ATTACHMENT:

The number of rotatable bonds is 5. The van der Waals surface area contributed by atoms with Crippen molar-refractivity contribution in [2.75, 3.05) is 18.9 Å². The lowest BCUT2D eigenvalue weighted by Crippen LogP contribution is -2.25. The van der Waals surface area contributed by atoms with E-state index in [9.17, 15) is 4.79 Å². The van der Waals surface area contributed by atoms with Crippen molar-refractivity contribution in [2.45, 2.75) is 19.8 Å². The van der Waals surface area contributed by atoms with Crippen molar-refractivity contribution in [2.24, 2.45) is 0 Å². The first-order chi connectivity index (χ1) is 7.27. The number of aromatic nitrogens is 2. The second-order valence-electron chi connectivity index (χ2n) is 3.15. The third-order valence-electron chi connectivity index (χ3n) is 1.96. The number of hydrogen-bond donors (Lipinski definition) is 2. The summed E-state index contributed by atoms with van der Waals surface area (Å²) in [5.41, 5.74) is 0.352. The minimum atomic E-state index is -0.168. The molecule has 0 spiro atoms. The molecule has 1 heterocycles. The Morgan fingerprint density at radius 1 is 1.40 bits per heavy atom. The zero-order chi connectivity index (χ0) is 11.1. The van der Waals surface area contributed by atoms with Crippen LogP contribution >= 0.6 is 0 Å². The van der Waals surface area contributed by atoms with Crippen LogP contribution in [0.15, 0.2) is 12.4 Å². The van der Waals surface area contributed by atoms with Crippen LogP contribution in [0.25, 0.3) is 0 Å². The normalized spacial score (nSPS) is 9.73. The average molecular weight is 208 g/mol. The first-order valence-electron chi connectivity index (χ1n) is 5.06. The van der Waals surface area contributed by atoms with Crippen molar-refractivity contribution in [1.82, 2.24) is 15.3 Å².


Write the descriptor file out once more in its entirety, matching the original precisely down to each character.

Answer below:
The number of rotatable bonds is 5. The van der Waals surface area contributed by atoms with Crippen molar-refractivity contribution in [2.75, 3.05) is 18.9 Å². The lowest BCUT2D eigenvalue weighted by Crippen LogP contribution is -2.25. The van der Waals surface area contributed by atoms with E-state index in [9.17, 15) is 4.79 Å². The van der Waals surface area contributed by atoms with Crippen molar-refractivity contribution in [2.45, 2.75) is 19.8 Å². The van der Waals surface area contributed by atoms with Crippen molar-refractivity contribution in [2.24, 2.45) is 0 Å². The first-order chi connectivity index (χ1) is 7.27. The number of aromatic nitrogens is 2. The second-order valence-electron chi connectivity index (χ2n) is 3.15. The third-order valence-electron chi connectivity index (χ3n) is 1.96. The number of hydrogen-bond donors (Lipinski definition) is 2. The summed E-state index contributed by atoms with van der Waals surface area (Å²) in [5.41, 5.74) is 0.352. The minimum atomic E-state index is -0.168. The molecule has 0 spiro atoms. The molecule has 1 heterocycles. The Morgan fingerprint density at radius 1 is 1.40 bits per heavy atom. The zero-order chi connectivity index (χ0) is 11.1. The van der Waals surface area contributed by atoms with Crippen LogP contribution >= 0.6 is 0 Å². The van der Waals surface area contributed by atoms with Crippen LogP contribution in [0.15, 0.2) is 12.4 Å². The van der Waals surface area contributed by atoms with Crippen LogP contribution in [0.25, 0.3) is 0 Å². The normalized spacial score (nSPS) is 9.73. The average molecular weight is 208 g/mol. The first-order valence-electron chi connectivity index (χ1n) is 5.06. The van der Waals surface area contributed by atoms with Crippen molar-refractivity contribution in [1.82, 2.24) is 15.3 Å².